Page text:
Lovely War is a monumental, layered accomplishment pared down to a comprehensible size. This 480-page tome looks daunting but has short, fast-paced chapters with changing viewpoints. The outer framework of the gods felt as realistic as the stories of the four mortals that they reflect upon. I’d recommend this book to older teens, young adults, and adults who enjoy historical fiction, romance, or mythology. I’ll want to read it again someday because I appreciated the craft Berry employs while still maintaining sincere characters. Her historical end notes further explain how the Great War shifted the roles of women and affected the plight of the black servicemen.
Lovely War has received seven starred reviews and is an indie bestseller. Learn more about award-winning author Julie Berry here. Read another YA romance novel review by here.
Here at Good Reads with Ronna we only review books we have read cover to cover and love. I’m thrilled to share Home Front Girl: A Diary of Love, Literature, and Growing Up in Wartime America ($19.95, Chicago Review Press, Ages 12 and up) because it just happens to be one of those books, and I just could not put it down. I had to read every single word, and I can see myself reading this book again one day.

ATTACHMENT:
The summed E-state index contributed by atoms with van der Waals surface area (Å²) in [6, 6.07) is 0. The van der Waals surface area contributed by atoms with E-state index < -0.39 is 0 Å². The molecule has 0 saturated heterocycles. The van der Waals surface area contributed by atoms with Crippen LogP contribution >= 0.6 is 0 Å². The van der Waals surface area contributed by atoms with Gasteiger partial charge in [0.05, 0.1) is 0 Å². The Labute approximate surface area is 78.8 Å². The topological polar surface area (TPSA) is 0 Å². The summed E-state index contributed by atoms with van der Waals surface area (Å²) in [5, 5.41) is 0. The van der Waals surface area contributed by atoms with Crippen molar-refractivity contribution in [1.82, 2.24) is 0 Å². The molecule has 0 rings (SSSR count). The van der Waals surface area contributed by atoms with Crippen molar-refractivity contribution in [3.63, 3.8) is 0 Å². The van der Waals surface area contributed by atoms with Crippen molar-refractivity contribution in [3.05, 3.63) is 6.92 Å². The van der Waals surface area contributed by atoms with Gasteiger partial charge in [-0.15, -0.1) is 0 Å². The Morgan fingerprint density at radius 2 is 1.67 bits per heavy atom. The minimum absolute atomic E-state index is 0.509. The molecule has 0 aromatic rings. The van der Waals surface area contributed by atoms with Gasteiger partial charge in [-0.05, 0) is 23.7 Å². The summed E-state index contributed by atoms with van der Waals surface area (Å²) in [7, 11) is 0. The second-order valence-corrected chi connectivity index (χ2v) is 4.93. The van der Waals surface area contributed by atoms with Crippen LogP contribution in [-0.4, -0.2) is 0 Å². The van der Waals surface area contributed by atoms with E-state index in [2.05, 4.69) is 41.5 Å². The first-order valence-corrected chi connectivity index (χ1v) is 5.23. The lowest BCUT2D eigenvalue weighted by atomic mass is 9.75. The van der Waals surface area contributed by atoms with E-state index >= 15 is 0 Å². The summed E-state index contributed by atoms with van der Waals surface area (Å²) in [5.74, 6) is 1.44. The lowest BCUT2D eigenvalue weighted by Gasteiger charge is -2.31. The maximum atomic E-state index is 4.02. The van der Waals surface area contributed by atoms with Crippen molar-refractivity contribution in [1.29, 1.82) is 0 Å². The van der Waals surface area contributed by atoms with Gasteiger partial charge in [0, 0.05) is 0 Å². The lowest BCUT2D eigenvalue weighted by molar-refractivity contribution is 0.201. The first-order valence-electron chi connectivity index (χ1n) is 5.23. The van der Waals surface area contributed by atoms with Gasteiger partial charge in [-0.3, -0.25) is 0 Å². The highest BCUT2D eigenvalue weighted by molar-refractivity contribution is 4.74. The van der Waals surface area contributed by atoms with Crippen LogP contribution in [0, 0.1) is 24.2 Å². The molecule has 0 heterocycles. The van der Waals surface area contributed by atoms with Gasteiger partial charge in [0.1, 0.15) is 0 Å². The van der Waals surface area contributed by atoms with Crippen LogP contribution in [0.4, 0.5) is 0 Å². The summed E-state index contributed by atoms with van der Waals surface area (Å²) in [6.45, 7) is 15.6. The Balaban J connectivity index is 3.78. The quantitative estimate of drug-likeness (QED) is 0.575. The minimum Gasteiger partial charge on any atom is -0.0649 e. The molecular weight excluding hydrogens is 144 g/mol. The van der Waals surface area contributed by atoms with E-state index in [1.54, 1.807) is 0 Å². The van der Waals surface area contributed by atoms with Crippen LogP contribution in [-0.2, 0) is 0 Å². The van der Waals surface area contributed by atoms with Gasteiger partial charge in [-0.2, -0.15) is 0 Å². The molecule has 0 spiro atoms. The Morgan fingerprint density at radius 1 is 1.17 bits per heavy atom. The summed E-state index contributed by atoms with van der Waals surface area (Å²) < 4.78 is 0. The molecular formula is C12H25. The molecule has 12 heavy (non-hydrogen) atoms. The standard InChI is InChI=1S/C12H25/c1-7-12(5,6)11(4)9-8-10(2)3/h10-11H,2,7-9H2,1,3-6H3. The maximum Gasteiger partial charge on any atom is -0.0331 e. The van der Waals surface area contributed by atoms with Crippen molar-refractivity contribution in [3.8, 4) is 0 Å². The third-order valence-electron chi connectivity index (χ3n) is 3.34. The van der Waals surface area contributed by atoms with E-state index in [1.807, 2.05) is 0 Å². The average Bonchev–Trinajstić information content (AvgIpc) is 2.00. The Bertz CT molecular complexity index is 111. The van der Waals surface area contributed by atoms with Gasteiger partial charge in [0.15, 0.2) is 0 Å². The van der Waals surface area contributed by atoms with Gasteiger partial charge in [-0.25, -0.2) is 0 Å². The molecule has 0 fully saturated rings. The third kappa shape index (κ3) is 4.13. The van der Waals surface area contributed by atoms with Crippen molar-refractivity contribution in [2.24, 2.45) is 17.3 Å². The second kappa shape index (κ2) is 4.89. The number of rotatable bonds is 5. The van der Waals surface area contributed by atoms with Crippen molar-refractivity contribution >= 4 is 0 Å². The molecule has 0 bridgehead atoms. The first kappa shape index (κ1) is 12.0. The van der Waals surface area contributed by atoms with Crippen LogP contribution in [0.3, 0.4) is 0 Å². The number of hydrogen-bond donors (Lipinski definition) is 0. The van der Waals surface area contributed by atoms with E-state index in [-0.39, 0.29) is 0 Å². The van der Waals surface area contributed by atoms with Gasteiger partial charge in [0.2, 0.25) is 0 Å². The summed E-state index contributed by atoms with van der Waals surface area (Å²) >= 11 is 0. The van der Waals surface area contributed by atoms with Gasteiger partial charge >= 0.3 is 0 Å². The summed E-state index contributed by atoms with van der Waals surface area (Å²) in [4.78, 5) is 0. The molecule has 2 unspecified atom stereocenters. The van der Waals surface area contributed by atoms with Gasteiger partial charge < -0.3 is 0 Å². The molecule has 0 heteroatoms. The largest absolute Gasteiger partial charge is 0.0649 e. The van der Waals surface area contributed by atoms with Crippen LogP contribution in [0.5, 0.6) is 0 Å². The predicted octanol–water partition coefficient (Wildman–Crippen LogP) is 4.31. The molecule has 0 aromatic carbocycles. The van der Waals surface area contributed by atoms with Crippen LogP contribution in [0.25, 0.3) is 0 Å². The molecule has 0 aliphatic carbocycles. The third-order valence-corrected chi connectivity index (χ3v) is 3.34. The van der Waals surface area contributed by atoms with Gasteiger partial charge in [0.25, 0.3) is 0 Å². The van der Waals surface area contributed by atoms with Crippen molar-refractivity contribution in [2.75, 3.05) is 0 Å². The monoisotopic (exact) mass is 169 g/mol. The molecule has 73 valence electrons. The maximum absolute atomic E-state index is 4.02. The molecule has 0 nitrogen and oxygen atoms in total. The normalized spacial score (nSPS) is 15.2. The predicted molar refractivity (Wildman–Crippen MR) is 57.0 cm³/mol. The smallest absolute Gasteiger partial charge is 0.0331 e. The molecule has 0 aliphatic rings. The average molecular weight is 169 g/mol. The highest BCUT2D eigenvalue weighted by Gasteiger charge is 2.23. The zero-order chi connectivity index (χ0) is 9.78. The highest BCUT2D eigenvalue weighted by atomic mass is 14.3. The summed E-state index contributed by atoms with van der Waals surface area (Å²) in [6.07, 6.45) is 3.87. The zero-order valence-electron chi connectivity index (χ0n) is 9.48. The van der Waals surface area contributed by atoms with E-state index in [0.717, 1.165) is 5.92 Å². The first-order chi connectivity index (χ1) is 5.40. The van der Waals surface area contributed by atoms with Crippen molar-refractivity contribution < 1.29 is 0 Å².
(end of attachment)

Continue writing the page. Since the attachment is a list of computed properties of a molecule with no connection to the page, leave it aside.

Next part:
This hard cover book is the diary of Joan Wehlen Morrison, beginning in the pre WWII year of 1937, when she was 14 years old, through the spring of 1943 when she was 20. Joan was a witty and insightful teenager from Chicago who wrote her thoughts, dreams and experiences in her journal on a regular basis. Following her death in 2010, her children discovered her written treasures, and her daughter, Susan Morrison, set out to get them published. Home Front Girl is the glorious result of those efforts.
It was fate that I was asked to review this book because not only was I born in Chicago where Joan lived, but my family has a long history with The University of Chicago, where Joan attended school. My grandfather received his degree from UC in the 1920s, my uncle (my father’s brother) was a well known professor of Economics at UC, my cousins – his daughters – attended the Lab School where Joan went, and my brother received his MBA there in the early 1990s. And although I have lived in Miami most of my life, I am very familiar with all the Chicago places Joan writes about in her diary.
Nothing can match the raw honesty of a teenager’s diary, especially when that teenager is highly intelligent, insightful, sensitive and hopelessly optimistic. I suppose all who write in a journal write for themselves not really contemplating who will read it after they are gone, and that is what makes them so honest and real.
“By the way, I’m a genius. I found out my I.Q. rating accidentally yesterday. It’s 141. And the biology book said people with I.Q.s of 140 or more are ‘usually considered geniuses.’ Only 1 percent get that.”
Throughout the diary, readers can step inside Joan’s thoughts and read of her experiences, from the every day to the extraordinary – her latest crushes, her talents as a top student, her friendships, a tuberculosis scare, how she is always hungry and how she is perpetually late for nearly everything. Most importantly, Joan is sensitive to the pre-war atmosphere and writes with great wisdom about what is happening globally as well as what she dreads with the impending doom of America going to war looming in the air. Her WWII comments are really quite perceptive and educational.